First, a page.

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Road to Rainbow with Kristy Davide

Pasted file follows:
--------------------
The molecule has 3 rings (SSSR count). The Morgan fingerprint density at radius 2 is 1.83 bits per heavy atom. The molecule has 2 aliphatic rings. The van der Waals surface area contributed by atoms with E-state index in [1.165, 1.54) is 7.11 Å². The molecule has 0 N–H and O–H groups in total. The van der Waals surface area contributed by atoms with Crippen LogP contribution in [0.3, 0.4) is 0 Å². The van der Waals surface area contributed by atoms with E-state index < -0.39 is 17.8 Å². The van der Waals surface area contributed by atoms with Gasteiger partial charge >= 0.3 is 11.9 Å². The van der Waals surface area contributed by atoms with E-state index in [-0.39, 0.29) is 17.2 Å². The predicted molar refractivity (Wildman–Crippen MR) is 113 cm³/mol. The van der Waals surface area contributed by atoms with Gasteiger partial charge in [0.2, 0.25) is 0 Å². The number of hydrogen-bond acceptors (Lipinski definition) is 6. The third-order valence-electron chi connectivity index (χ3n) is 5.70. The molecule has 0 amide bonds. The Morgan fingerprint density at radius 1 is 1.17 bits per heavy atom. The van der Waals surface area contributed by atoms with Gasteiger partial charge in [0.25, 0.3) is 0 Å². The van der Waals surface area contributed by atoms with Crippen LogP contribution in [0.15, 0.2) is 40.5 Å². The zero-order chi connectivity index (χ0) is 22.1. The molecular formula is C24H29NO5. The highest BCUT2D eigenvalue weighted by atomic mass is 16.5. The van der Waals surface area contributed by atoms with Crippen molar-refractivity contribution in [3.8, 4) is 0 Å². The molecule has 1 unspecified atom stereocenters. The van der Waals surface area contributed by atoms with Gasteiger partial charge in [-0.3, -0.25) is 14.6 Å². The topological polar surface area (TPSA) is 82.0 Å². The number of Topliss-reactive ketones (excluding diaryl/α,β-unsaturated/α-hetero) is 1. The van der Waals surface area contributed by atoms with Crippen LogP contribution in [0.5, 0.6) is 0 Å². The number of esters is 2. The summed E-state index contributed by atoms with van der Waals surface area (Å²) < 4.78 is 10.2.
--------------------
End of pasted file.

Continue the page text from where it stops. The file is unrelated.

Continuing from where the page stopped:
I frequently joke that our story is more like a series ending House, rather than an episode of Grey's Anatomy. But... My husband and I were married in July 2016 and we assumed that we would become pregnant right away (we were so naive to the world of infertility). We got pregnant on our honeymoon and then had a miscarriage around 6 weeks. We were devastated, but also hopefully that since it happened right away we would become pregnant again quickly. After a year of trying (temping, OPK pacs, acupuncture, Chinese herbs, diets, no alcohol, no caffeine, no BPA's, etc.) we decided to go to a fertility clinic. I was diagnosed with diminished ovarian reserve and directed to go straight to IVF and do embryo banking to preserve my fertility. I was crushed and felt like my woman-hood had been given a death sentence. We had our first round and were able to retrieve 2 genetically normal embryos, but they also found a mass on my ovary and I had to go to an oncologist. He suggested that I get it removed because it could be (or become) cancerous. During this procedure they had to remove my ovary and fallopian tube because the mass had taken over, although we were fortunate it was benign. We moved on to rounds 2 (1 normal embryo) and 3 (3 normal embryos). When the time came to transfer them back in, we were so hopeful and optimistic, thinking that the worst was behind us. FET 1, 2, 3 did not stick and they kept saying that we "just had bad luck". I tried recurrent loss testing, sonohystogram, hysteroscopy, uterine biopsy, etc. Everything came back normal. They had no explanation as to why perfectly good embryos were not implanting in a perfectly good uterus. The fourth transfer they suggested to try a different protocol, and that one was positive but we quickly found ourselves in "beta hell" and learned that we were having a "missed miscarriage". They suggested a Manual Vacuum Aspiration, and after that was complete we sought a new clinic. This clinic suggested trying a natural transfer with Lovenox and embryo glue, but before we could do that, I needed to have another hysteroscopy to make sure my uterine lining was clear (routine after any D&C like procedure). They discovered scar tissue on my uterus and I needed to clear that up before moving on to another transfer. I know that scar tissue alone can cause infertility and I was not optimistic of our chances. While waiting for the scar tissue to resolve, we did another egg retrieval (4 normal embryos) and signed up with a surrogacy agency for a gestational carrier. The wait to be matched was 8-10 months and I was starting to feel like I could not take another loss in my own body. 5 months later another hysteroscopy revealed that the scar tissue was still there and at this point we were only 3 months away from being matched. I came to terms with the fact that I was not going to carry my baby and I would not breastfeed, but I was ok with that if it meant being a mom. We were 2 weeks away from the gestational carrier process beginning when my uterus cleared up and our RE suggested that we try one more time in my body. I agreed, thinking that we could at least say we tried everything before we spend over 100,000 on a gestational carrier. That "one last time" led to our sweet rainbow baby, Makena.